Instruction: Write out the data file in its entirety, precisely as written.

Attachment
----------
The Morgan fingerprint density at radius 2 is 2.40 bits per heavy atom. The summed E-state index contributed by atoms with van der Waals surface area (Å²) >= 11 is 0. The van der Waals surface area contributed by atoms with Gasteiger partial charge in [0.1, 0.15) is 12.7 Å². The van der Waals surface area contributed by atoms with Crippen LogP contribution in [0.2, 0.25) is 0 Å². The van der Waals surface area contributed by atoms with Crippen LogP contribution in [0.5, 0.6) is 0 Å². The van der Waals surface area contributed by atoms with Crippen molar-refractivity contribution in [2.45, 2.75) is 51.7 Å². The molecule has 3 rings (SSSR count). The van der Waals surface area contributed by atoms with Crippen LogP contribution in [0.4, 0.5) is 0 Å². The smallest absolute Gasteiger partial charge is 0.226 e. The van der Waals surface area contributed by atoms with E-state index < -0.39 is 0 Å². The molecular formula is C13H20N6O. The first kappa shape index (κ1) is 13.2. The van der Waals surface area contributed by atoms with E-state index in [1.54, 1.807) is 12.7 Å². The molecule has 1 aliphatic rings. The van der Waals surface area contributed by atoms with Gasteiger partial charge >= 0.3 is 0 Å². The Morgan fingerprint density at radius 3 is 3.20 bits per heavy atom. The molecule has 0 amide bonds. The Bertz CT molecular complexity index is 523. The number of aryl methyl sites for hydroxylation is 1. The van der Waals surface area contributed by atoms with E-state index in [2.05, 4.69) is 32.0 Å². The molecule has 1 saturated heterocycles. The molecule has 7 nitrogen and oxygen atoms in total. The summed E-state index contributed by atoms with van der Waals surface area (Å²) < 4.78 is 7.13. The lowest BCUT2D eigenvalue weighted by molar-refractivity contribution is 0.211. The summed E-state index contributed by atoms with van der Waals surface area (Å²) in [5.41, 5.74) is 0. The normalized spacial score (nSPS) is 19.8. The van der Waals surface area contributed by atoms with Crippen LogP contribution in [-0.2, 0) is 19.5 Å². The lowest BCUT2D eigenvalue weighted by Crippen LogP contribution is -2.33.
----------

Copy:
The Morgan fingerprint density at radius 2 is 2.40 bits per heavy atom. The summed E-state index contributed by atoms with van der Waals surface area (Å²) >= 11 is 0. The van der Waals surface area contributed by atoms with Gasteiger partial charge in [0.1, 0.15) is 12.7 Å². The van der Waals surface area contributed by atoms with Crippen LogP contribution in [0.2, 0.25) is 0 Å². The van der Waals surface area contributed by atoms with Crippen LogP contribution in [0.5, 0.6) is 0 Å². The van der Waals surface area contributed by atoms with Crippen molar-refractivity contribution in [2.45, 2.75) is 51.7 Å². The molecule has 3 rings (SSSR count). The van der Waals surface area contributed by atoms with Crippen LogP contribution in [0.4, 0.5) is 0 Å². The smallest absolute Gasteiger partial charge is 0.226 e. The van der Waals surface area contributed by atoms with E-state index < -0.39 is 0 Å². The molecular formula is C13H20N6O. The first kappa shape index (κ1) is 13.2. The van der Waals surface area contributed by atoms with E-state index in [1.54, 1.807) is 12.7 Å². The molecule has 1 aliphatic rings. The van der Waals surface area contributed by atoms with Gasteiger partial charge >= 0.3 is 0 Å². The Morgan fingerprint density at radius 3 is 3.20 bits per heavy atom. The molecule has 0 amide bonds. The Bertz CT molecular complexity index is 523. The number of aryl methyl sites for hydroxylation is 1. The van der Waals surface area contributed by atoms with E-state index in [2.05, 4.69) is 32.0 Å². The molecule has 1 saturated heterocycles. The molecule has 7 nitrogen and oxygen atoms in total. The summed E-state index contributed by atoms with van der Waals surface area (Å²) < 4.78 is 7.13. The lowest BCUT2D eigenvalue weighted by molar-refractivity contribution is 0.211. The summed E-state index contributed by atoms with van der Waals surface area (Å²) in [5.41, 5.74) is 0. The normalized spacial score (nSPS) is 19.8. The van der Waals surface area contributed by atoms with Crippen LogP contribution in [-0.2, 0) is 19.5 Å². The lowest BCUT2D eigenvalue weighted by Crippen LogP contribution is -2.33.